Jump directly to the Content Jump directly to the Content

Boundaries for Part-Time Ministry

9 steps to set healthy limits

When I meet or have the opportunity to coach people with part-time jobs in ministry, I often ask how many hours they work each week and how many they’re paid for. Almost everyone responds with a chuckle. Many have given up on trying to do the job in the hours they were hired for. The whole idea is almost a joke.

But what’s not funny is the effect this discrepancy has on these leaders and their families. They feel underpaid, undervalued, and begin to believe the message that their work is of little worth. Some extend that sense of worthlessness to themselves. Others feel like failing parents and spouses. Those who are bi-vocational feel torn between two jobs, constantly frustrated by competing demands. Others nurse growing resentment toward their employers, hurtle toward burnout, or decide to give up ministry altogether.

So what’s the solution? Boundaries. Yet setting boundaries is a risky proposition that requires real strength and determination. And ministry is one of the places where it can be really hard to enforce boundaries—after all, the work is so important! Setting and sticking to boundaries, however, is essential when there’s no way you can possibly fulfill all your responsibilities in the time you have.

If you’re in this situation, it’s time to be honest with yourself and your employer, and to be ruthless in setting boundaries and sticking to them. It all starts with the right mindset.

1. Take Off the Cape

Start by acknowledging you have limitations, just as everyone does, and admit that you are not called to save the world. Many people in ministry are tempted with a sort of hero complex, a subtle belief that the fate of the world rests on their shoulders, and they are personally responsible to save or minister to everyone who crosses their path. They may believe the church will be crippled without their oversight or active involvement. This is not humility or self-sacrifice, although it often disguises itself as such. It is arrogance, and it can easily destroy leaders as well as the churches they serve.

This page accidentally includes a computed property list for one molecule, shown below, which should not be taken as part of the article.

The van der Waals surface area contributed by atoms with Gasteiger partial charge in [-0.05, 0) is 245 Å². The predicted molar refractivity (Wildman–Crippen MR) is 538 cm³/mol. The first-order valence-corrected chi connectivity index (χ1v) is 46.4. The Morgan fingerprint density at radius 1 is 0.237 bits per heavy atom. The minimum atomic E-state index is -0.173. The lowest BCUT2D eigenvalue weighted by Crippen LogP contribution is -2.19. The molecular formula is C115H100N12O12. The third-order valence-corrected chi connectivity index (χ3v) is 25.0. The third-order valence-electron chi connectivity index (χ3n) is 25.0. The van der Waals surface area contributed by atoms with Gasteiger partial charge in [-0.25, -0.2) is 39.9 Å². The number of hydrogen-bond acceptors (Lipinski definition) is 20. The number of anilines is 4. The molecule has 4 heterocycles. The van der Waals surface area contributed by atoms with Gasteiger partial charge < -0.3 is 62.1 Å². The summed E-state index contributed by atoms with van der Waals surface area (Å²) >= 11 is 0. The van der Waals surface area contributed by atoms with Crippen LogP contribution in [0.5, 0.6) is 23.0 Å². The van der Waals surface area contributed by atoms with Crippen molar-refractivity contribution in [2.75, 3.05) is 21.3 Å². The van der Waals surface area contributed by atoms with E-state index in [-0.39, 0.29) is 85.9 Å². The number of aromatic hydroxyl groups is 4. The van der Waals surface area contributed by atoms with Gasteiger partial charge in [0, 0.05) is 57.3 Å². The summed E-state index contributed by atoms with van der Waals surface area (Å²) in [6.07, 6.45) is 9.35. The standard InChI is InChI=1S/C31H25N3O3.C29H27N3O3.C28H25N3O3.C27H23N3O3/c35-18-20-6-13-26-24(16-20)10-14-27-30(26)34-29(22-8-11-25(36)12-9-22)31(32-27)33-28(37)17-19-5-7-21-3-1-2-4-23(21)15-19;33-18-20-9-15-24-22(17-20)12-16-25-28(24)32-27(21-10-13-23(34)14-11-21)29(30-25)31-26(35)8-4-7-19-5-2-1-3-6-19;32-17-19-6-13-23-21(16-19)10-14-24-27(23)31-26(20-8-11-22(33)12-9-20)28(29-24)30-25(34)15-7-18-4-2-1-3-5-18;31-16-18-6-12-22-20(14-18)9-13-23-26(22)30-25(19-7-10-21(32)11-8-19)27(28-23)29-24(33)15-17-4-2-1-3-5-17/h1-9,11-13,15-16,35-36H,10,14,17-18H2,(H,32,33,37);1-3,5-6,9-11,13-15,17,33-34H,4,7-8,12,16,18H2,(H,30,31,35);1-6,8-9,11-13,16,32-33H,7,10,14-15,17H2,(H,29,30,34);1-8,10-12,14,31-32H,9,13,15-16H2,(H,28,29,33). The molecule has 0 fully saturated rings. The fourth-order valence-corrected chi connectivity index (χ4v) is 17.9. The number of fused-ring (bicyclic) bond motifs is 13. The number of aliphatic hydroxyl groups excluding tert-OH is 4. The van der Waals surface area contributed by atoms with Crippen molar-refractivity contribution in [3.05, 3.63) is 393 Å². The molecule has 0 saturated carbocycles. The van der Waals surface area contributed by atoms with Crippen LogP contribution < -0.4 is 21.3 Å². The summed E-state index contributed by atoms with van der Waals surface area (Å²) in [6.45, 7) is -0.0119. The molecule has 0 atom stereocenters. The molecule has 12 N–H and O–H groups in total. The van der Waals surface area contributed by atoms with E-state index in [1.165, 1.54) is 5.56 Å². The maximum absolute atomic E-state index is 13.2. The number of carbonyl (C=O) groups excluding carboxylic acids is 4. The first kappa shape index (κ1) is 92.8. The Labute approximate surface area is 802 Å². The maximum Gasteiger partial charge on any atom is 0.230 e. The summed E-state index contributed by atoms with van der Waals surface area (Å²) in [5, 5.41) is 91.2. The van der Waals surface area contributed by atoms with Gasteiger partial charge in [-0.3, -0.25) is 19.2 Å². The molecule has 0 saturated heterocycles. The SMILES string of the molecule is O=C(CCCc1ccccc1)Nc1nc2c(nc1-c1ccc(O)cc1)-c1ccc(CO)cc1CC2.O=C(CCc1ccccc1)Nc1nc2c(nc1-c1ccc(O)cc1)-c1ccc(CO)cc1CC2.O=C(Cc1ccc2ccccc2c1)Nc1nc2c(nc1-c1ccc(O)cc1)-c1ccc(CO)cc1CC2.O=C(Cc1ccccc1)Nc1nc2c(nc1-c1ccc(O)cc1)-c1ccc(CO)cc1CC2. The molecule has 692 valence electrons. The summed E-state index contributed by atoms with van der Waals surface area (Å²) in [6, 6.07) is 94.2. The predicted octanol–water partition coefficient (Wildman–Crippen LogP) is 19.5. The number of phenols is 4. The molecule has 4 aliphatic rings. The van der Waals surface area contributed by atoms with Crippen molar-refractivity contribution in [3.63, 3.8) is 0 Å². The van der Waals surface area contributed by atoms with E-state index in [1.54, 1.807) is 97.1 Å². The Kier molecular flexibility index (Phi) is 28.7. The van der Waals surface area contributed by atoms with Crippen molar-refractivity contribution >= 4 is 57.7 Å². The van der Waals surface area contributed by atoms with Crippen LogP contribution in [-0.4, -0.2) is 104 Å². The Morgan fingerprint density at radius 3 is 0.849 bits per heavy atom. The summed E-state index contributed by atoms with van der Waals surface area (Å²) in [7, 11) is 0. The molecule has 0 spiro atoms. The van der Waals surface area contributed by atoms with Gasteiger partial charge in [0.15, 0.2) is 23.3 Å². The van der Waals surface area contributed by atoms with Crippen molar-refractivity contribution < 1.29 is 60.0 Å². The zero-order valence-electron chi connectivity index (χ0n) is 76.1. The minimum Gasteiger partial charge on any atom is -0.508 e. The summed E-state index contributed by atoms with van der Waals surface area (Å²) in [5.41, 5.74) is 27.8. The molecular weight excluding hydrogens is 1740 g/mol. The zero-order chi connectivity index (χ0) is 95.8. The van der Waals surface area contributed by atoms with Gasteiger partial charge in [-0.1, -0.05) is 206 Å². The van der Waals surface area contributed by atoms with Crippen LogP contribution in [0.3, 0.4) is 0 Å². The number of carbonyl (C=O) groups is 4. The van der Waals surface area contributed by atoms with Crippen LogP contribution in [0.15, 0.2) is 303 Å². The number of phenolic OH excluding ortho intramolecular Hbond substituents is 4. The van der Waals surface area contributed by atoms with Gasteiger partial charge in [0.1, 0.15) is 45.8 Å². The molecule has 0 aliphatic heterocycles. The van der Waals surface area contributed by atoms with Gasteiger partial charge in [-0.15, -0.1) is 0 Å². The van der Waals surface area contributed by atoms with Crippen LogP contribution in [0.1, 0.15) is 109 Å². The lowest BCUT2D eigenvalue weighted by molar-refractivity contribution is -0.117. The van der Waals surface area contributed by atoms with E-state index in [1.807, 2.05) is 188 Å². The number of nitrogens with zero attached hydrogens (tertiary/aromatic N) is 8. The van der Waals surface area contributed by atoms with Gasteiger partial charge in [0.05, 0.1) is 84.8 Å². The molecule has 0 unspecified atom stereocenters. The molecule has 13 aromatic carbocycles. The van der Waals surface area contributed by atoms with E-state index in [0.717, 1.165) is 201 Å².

2. Find Your Value

Next you must recognize you have worth and value apart from your job in ministry. For many, the thought of drawing boundaries at work is unthinkable because it means risking the loss of something they have built their self-concept around. You will be in a better position to set limits and hold yourself to them if you understand that your value does not come from your work. You matter for so many other reasons, most significantly because of the roles you play in the lives of people who love you. You have much to contribute to the work of God’s kingdom beyond your work in ministry. Ultimately, your worth is based on your identity as a child of God, adopted into his family and given an inheritance of righteousness and eternal life. Regardless of how you spend your days, your life matters because God created you and put you here. If necessary, seek a counselor, coach, or spiritual director who can help you embrace and live according to this truth. Then set up reminders for yourself—images, words, songs, gentle nudges from friends—that will help you remember this every day.

January31, 2017 at 8:00 AM

Recent Posts

When Your Calling Is Challenged
As hardships come, you have 1 of 3 options.
What Is Calling?
Defining this “super-spiritual” word
Cultivate Your Calling in Each Stage of Life
Angie Ward discusses cultivating leadership amid ever-changing responsibilities.
Should I Stay or Should I Go?
How to know whether to leave or stay in your ministry context.

Follow us


free newsletters:

Most Popular Posts

Meet Sexual Sin with Truth and GraceDoes the Bible Really Say I Can’t Teach Men?How Should the Church Handle Adultery? The Strong Power in Every Woman